Tests needed if Florida "teacher quality" bill becomes law
If Senate Bill 736/ House Bill 7019 becomes law, as is widely expected, Florida's school districts will need tests for every course they offer. That way they can measure student performance and the related teacher effectiveness outlined in the legislation.
Most districts do not have these exams, despite requirements in law since 1999 to use them as part of teacher reviews, as bill sponsors Sen. Steve Wise and Rep. Erik Fresen repeatedly noted during debate.
The problem, those in opposition have pointed out, is that the districts don't have the money to create and administer valid, reliable assessments, either.
How much would they need? It's not clear, Sen. Nan Rich argued. But there are some hints out there.
In preparing SB 4 last year, Senate staffers estimated in their bill analysis that it would take $1.5 million to develop and administer a statewide standardized end-of-course exam. "Costs for development and validation begin approximately two years before implementation," they wrote.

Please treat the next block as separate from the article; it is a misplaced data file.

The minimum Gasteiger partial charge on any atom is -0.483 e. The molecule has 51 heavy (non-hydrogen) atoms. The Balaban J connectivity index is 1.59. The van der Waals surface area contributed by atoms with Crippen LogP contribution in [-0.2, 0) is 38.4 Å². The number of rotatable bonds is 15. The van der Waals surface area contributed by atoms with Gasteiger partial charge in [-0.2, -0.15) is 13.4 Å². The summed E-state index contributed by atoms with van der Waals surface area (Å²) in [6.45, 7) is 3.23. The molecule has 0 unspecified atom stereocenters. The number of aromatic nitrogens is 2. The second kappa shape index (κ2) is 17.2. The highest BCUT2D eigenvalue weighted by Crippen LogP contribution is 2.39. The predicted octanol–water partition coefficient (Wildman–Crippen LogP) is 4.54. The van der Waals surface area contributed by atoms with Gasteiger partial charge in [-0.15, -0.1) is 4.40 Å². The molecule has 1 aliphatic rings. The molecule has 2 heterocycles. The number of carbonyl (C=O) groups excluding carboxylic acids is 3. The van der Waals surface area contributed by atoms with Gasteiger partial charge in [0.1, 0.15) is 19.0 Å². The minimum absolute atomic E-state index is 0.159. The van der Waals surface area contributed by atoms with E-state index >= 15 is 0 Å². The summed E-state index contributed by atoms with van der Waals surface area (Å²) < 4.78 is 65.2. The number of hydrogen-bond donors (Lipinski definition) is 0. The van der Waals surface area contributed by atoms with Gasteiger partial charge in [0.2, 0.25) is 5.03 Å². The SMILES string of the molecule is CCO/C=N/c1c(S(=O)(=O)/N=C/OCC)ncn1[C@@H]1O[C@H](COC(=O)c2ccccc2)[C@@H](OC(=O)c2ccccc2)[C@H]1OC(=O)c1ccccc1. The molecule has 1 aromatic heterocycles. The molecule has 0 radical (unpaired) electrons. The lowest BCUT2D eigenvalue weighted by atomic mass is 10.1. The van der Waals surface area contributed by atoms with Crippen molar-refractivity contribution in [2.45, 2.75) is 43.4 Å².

Pasco County school testing officials have begun creating some end-of-course exams, with an average cost of $100,000 each. The district has about 1,300 discrete courses. Doing the math, district leaders have said their biggest concern with SB 736 is the cost.
Hillsborough schools already have a full stock of the tests. Spokesman Steve Hegarty said the district updates the exams regularly, also ensuring their reliability and validity. "It's a huge undertaking," he said, and not one that's cheap.
Wise said the state will use Race to the Top funding to help create tests for schools to use. The Department of Education also will establish a test bank with full exams and questions to defray the costs, he added.
The legislation next heads to the full House next week.